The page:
This year the British Society for Developmental Biology turned 70, and celebrated the milestone at its Spring meeting at Warwick (check out Twitter for some of the fun, and Andreas Prokop gave a great meeting report over on the BSDB page).
The great and the good of British developmental biology were in attendance, including many BSDB past-presidents and committee members, and, presumably inspired by this historical ambience, the organisers decided to set up a family tree in the atrium. Attendees would put their own names on the board, then those of their PhD and postdoctoral advisers, and link them with string. These details were also taken down on paper.
It started off relatively clean and tidy…
…but as more and more attendees added their details it turned into quite a dense network…
…and by the end of the conference there were hundreds of nodes and edges. The question then came up of what we were going to do with it.
To the delight of the organisers we decided to take the thing back with us to our office in Cambridge. It just about made it into the boot of the car…
…but some the edges and nodes of the network did not prove robust enough to survive the transit in tact (luckily we had the back up sign up sheets).
So now it needed digitising. I first just entered the data into Excel – it ended up with 349 connections from individuals to their advisers. There were almost certainly errors in transcription from scribbled handwriting to computer screen but I think I got most connections right.
But the visualisation was less easy to figure out. We could have tried something like Neurotree – The Neuroscience Academic Family Tree, but this didn’t really fit with the network created in Warwick. During my postdoc I had played around with Cytoscape to visualise protein protein interaction data and this seemed like a better way forward. But I figured though the best thing would be an online tool where no one has to download anything, and stumbled upon Cell Maps – Systems Biology Visualisation.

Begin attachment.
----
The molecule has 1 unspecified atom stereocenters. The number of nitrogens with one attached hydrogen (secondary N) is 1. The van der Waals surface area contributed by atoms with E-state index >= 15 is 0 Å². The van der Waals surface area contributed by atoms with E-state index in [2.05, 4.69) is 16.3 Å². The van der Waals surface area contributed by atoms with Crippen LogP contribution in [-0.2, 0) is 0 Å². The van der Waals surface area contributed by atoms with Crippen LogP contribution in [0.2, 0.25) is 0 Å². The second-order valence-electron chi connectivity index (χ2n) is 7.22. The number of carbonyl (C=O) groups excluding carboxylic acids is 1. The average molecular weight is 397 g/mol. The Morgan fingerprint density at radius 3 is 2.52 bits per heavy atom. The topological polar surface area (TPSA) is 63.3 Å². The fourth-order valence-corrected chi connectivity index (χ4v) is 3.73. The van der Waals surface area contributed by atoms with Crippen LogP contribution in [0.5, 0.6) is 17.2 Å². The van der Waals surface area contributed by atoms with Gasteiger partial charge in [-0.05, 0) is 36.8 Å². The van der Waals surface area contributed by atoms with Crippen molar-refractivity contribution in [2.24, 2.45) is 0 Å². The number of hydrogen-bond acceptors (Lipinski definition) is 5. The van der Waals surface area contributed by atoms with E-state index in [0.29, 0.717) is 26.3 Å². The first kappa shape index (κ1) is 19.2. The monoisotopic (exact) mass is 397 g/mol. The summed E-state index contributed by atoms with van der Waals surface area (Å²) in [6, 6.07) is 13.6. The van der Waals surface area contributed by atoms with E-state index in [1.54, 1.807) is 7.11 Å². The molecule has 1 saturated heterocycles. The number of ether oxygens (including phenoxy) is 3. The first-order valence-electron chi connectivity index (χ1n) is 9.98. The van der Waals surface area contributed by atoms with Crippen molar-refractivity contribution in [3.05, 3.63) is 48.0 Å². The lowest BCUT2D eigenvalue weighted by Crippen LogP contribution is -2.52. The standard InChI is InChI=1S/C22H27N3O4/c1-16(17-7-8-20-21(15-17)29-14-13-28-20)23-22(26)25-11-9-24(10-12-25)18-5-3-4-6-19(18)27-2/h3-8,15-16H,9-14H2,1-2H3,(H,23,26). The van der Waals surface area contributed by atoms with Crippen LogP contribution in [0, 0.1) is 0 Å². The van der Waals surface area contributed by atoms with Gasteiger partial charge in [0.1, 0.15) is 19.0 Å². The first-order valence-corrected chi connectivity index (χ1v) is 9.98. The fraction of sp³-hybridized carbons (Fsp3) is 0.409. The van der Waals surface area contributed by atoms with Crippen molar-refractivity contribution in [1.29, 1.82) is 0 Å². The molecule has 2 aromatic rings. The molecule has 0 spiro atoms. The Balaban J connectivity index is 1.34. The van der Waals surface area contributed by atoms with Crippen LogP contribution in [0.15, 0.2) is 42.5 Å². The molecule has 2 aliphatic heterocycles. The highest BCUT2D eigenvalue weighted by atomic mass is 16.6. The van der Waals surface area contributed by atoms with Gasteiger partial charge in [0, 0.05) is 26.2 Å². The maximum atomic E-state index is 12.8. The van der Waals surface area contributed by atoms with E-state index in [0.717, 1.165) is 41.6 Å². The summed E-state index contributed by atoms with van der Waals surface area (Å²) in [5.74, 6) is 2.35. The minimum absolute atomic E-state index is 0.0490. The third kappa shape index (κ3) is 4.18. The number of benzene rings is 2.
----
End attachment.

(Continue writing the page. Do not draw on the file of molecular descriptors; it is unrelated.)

This site pretty much does what I wanted. You end up with a network that looks like this
And in close up…
The arrows point to the advisers (hence Jim Smith pointing to Lewis Wolpert and Jonathan Slack, and being pointed at in turn by his students and postdocs!).
It can be quite fun to follow connections – linking Angelo Nieto to Rosa Beddington, for instance.
How to view the network
You can view and play around with the network yourself – first download this file
And go to http://cellmaps.babelomics.org/, select ‘Open Session’, and load up the file. There’s a search bar – use all caps, full name. And you can also play around with some wacky network layouts (though I think the ‘Force Directed – Default’ setting works the best!).
There are some issues with this site – I keep on getting errors when trying to export the network as an image, for instance. It’s also not linked with the data itself (I had to turn the Excel into a txt file). So if anyone has other ideas about how to visualise a network of scientific connections, please comment below! Of particularly interest would be ways of visualising extra bits of information in the network (e.g. model organism, nationality, where or when one got their PhD, etc). I really have little idea what I’m doing…
Community curation needed!
One other issue is the data itself, which is clearly incomplete (just look at the single connections of luminaries like Phil Ingham and Angela Nieto!).
So we need further community curation! I’ve put the data from the sign up sheets into a Google Sheets doc. Sheet 1 has ‘raw’ data – the person in question and all of their advisers. Sheet 2 has each interaction, one after the other, which is used as the input into Cell Maps.
You can access the sheet here – and if you were at the meeting but didn’t manage to add to the physical network, I’d appreciate your input!
We’re initially planning to stick just to BSDB attendees, but there’s no reason why we can’t expand this to the global family of developmental biologists. I’d love to know your thoughts on how best to carry this family network forward.